FAIR VALUE MEASUREMENTS
|6 Months Ended|
Jun. 30, 2021
|FAIR VALUE MEASUREMENTS|
|FAIR VALUE MEASUREMENTS||
5. FAIR VALUE MEASUREMENTS
The Company uses the following three-tier fair value hierarchy, which prioritizes the inputs used in measuring the fair values for certain of its assets and liabilities:
Level 1 is based on observable inputs, such as quoted prices in active markets;
Level 2 is based on inputs other than the quoted prices in active markets that are observable either directly or indirectly; and
Level 3 is based on unobservable inputs in which there is little or no market data, which requires the Company to develop its own assumptions.
This hierarchy requires the Company to use observable market data, when available, and to minimize the use of unobservable inputs when determining fair value. Items measured at fair value on a recurring basis include money market funds.
The following fair value hierarchy table presents information about the Company’s financial assets measured at fair value on a recurring basis and indicates the fair value hierarchy of the inputs the Company utilized to determine such fair value (in thousands):
The Company has determined that the estimated fair value of its corporate bonds and commercial paper are reported as Level 2 financial assets as they are based on model-driven valuations in which all significant inputs are observable, or can be derived from or corroborated by observable market data for substantially the full term of the asset.
The other investments are reported as a Level 3 financial asset because the methodology used to develop the estimated fair values includes significant unobservable inputs reflecting management’s own assumptions, including the rights and obligations of the notes the Company holds as well as the probability of a qualified financing event, acquisition, or change in control.
The subscription agreement is reported as a Level 3 investment with fair value determined using inputs including stock price, volatility assumptions, probability and timing of the transaction, and a discount for the lack of marketability determined using various models.
The fair value of the Private Placement Warrants is estimated using the Black-Scholes option pricing model and is classified as a Level 3 financial instrument. The significant assumptions used in the model were the Company’s stock price, exercise price, expected term, volatility, interest rate, and dividend yield.
The contingent consideration liability was valued using a Monte Carlo simulation in a risk-neutral framework as well as a scenario based approach (both special cases of the income approach), based on key inputs that are not all observable in the market and is classified as a Level 3 liability. The Company assess the fair value of the contingent consideration liability at each reporting period, with any subsequent changes to the fair value of the liability reflected in the condensed consolidated statement of operations until the liability is settled.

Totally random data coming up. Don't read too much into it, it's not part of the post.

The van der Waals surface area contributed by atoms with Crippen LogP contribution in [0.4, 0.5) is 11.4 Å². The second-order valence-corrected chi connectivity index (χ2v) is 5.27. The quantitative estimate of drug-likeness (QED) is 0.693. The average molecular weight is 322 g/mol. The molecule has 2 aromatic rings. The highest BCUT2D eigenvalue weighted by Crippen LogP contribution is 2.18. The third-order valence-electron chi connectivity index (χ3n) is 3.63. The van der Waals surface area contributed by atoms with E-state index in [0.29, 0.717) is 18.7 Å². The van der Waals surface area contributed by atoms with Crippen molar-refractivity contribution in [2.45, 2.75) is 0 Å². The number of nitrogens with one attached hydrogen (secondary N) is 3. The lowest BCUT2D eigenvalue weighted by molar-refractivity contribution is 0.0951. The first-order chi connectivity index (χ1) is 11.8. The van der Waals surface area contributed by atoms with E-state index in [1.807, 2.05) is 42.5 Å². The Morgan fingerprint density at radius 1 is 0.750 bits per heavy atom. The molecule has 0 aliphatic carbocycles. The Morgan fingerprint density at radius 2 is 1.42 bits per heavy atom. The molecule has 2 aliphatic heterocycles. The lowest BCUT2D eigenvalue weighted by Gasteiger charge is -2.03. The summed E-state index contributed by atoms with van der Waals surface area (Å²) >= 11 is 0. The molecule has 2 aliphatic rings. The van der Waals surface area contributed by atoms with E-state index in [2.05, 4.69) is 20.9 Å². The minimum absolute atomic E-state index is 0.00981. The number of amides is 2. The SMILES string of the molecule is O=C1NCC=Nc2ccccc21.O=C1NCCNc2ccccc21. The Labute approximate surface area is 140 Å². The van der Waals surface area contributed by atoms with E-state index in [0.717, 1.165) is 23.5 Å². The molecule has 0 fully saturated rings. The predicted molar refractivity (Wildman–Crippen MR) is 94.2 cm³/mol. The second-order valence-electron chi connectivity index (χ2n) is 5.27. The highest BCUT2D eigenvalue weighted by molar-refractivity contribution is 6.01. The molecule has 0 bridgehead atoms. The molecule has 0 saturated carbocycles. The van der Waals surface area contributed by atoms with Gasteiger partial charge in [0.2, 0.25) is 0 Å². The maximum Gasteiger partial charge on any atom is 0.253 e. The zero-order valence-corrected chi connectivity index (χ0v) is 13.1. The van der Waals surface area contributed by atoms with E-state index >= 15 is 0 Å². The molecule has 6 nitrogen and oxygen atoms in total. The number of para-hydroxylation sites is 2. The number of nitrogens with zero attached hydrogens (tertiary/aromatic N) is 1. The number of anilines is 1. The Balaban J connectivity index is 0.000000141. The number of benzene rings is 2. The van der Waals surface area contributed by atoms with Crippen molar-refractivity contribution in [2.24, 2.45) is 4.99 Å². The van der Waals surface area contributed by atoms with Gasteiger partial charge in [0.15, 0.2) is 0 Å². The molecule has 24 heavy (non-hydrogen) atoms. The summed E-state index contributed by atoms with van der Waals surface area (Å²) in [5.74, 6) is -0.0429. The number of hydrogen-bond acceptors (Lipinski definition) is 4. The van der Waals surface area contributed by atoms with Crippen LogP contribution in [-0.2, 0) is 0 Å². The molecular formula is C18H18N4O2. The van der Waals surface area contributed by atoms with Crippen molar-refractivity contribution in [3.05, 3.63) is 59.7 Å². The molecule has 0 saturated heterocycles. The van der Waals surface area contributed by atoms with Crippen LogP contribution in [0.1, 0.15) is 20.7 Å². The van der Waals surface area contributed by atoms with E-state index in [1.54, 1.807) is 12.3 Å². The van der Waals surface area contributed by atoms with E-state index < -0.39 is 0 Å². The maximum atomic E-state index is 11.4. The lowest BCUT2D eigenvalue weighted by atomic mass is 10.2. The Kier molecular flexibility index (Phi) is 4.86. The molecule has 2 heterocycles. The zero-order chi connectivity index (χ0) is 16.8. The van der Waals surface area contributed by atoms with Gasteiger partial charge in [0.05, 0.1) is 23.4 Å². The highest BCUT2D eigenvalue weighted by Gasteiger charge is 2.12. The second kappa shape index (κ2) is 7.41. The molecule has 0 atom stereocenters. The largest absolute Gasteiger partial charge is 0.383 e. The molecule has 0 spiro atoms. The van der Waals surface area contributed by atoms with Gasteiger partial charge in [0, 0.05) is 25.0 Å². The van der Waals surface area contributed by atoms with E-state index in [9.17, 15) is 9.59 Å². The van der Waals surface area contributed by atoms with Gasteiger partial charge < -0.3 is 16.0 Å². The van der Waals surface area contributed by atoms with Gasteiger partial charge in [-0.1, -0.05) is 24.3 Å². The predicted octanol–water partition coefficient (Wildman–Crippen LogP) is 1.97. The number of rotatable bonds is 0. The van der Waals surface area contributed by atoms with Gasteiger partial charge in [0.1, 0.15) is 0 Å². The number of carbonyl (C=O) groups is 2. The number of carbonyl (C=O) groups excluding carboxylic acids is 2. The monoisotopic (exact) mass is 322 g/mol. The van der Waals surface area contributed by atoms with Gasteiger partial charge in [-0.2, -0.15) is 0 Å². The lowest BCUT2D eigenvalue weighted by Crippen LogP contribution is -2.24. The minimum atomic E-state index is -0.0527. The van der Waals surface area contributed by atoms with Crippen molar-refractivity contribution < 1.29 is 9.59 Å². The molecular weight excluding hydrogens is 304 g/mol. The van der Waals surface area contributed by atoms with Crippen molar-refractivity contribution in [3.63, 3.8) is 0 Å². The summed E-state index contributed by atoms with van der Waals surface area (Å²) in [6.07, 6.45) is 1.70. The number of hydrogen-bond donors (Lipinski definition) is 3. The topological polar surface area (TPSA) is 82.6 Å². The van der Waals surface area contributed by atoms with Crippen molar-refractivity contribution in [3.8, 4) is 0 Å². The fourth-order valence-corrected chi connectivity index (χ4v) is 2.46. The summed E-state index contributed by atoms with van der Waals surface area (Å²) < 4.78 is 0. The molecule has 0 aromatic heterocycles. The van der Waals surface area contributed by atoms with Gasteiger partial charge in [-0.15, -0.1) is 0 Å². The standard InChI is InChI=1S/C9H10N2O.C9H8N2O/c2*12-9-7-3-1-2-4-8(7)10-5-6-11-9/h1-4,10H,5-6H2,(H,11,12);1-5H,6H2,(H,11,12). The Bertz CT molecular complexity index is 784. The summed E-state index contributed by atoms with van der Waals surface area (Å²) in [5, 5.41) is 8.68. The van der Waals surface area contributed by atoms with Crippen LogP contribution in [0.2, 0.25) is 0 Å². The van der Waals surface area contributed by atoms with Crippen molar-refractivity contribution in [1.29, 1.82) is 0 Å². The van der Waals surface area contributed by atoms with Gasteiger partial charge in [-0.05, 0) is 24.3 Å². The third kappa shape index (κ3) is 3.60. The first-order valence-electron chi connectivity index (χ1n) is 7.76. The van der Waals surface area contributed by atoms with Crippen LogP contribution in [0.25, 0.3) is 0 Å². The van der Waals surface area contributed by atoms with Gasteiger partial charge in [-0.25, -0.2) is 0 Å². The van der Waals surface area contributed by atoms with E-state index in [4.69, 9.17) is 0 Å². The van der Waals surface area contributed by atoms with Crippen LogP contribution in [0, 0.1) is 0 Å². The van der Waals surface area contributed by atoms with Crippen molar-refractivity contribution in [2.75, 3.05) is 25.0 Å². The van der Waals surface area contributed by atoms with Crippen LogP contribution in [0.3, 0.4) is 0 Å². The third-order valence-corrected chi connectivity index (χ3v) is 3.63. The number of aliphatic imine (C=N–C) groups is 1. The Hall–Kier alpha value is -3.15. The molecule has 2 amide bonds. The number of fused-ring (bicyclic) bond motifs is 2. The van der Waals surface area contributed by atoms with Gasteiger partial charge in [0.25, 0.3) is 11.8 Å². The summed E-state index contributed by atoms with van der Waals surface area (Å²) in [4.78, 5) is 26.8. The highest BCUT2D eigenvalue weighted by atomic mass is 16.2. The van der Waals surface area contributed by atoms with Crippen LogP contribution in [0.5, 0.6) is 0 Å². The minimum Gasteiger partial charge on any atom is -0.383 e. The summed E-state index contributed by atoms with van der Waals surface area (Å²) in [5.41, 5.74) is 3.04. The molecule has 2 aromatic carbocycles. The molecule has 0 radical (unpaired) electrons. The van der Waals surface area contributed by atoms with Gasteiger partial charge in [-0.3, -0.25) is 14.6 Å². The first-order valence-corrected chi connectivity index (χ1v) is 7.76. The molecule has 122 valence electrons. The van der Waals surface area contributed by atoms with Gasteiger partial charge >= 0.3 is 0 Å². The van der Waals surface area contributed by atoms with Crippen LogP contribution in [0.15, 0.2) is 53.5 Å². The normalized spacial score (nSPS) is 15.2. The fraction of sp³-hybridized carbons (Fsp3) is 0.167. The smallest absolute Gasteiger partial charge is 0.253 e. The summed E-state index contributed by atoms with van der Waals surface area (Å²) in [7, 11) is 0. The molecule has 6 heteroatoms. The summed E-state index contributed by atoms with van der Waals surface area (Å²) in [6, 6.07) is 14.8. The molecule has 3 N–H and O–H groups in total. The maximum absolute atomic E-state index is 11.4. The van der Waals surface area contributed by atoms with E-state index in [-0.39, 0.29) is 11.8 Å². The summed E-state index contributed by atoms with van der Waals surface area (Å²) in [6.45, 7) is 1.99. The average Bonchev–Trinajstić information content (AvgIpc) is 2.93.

There were no transfers between fair value measure levels during the six months ended June 30, 2021 and 2020. The following table presents information about the Company’s movement in Level 3 assets measured at fair value (in thousands):
The following table presents information about the Company’s movement in Level 3 liabilities measured at fair value (in thousands):
The entire disclosure for the fair value of financial instruments (as defined), including financial assets and financial liabilities (collectively, as defined), and the measurements of those instruments as well as disclosures related to the fair value of non-financial assets and liabilities. Such disclosures about the financial instruments, assets, and liabilities would include: (1) the fair value of the required items together with their carrying amounts (as appropriate); (2) for items for which it is not practicable to estimate fair value, disclosure would include: (a) information pertinent to estimating fair value (including, carrying amount, effective interest rate, and maturity, and (b) the reasons why it is not practicable to estimate fair value; (3) significant concentrations of credit risk including: (a) information about the activity, region, or economic characteristics identifying a concentration, (b) the maximum amount of loss the entity is exposed to based on the gross fair value of the related item, (c) policy for requiring collateral or other security and information as to accessing such collateral or security, and (d) the nature and brief description of such collateral or security; (4) quantitative information about market risks and how such risks are managed; (5) for items measured on both a recurring and nonrecurring basis information regarding the inputs used to develop the fair value measurement; and (6) for items presented in the financial statement for which fair value measurement is elected: (a) information necessary to understand the reasons for the election, (b) discussion of the effect of fair value changes on earnings, (c) a description of [similar groups] items for which the election is made and the relation thereof to the balance sheet, the aggregate carrying value of items included in the balance sheet that are not eligible for the election; (7) all other required (as defined) and desired information.
Reference 1: http://www.xbrl.org/2003/role/disclosureRef